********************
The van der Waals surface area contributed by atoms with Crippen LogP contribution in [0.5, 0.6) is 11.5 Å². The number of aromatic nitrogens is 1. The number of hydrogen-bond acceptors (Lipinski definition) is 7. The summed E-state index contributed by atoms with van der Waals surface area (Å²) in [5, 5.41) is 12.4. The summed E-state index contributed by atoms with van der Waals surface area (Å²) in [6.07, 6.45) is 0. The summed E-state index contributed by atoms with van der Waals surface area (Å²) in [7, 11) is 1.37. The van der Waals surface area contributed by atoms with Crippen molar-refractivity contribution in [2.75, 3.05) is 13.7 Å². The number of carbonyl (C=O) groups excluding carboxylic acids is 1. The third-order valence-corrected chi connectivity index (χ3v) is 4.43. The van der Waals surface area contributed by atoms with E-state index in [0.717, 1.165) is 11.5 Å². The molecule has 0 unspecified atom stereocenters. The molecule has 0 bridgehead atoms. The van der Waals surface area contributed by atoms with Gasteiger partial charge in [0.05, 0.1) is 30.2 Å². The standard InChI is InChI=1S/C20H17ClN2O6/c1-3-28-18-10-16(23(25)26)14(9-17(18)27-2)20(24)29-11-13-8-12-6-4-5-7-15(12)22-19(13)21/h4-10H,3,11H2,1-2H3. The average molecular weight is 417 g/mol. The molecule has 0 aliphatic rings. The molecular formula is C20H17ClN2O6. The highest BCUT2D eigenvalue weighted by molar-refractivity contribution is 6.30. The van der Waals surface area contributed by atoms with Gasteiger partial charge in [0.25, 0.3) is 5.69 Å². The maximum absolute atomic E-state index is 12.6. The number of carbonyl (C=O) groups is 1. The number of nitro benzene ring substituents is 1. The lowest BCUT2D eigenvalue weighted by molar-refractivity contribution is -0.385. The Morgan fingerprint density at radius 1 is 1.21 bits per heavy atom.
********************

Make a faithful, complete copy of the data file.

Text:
The van der Waals surface area contributed by atoms with Crippen LogP contribution in [0.5, 0.6) is 11.5 Å². The number of aromatic nitrogens is 1. The number of hydrogen-bond acceptors (Lipinski definition) is 7. The summed E-state index contributed by atoms with van der Waals surface area (Å²) in [5, 5.41) is 12.4. The summed E-state index contributed by atoms with van der Waals surface area (Å²) in [6.07, 6.45) is 0. The summed E-state index contributed by atoms with van der Waals surface area (Å²) in [7, 11) is 1.37. The van der Waals surface area contributed by atoms with Crippen molar-refractivity contribution in [2.75, 3.05) is 13.7 Å². The number of carbonyl (C=O) groups excluding carboxylic acids is 1. The third-order valence-corrected chi connectivity index (χ3v) is 4.43. The van der Waals surface area contributed by atoms with E-state index in [0.717, 1.165) is 11.5 Å². The molecule has 0 unspecified atom stereocenters. The molecule has 0 bridgehead atoms. The van der Waals surface area contributed by atoms with Gasteiger partial charge in [0.05, 0.1) is 30.2 Å². The standard InChI is InChI=1S/C20H17ClN2O6/c1-3-28-18-10-16(23(25)26)14(9-17(18)27-2)20(24)29-11-13-8-12-6-4-5-7-15(12)22-19(13)21/h4-10H,3,11H2,1-2H3. The average molecular weight is 417 g/mol. The molecule has 0 aliphatic rings. The molecular formula is C20H17ClN2O6. The highest BCUT2D eigenvalue weighted by molar-refractivity contribution is 6.30. The van der Waals surface area contributed by atoms with Gasteiger partial charge in [0.25, 0.3) is 5.69 Å². The maximum absolute atomic E-state index is 12.6. The number of carbonyl (C=O) groups is 1. The number of nitro benzene ring substituents is 1. The lowest BCUT2D eigenvalue weighted by molar-refractivity contribution is -0.385. The Morgan fingerprint density at radius 1 is 1.21 bits per heavy atom.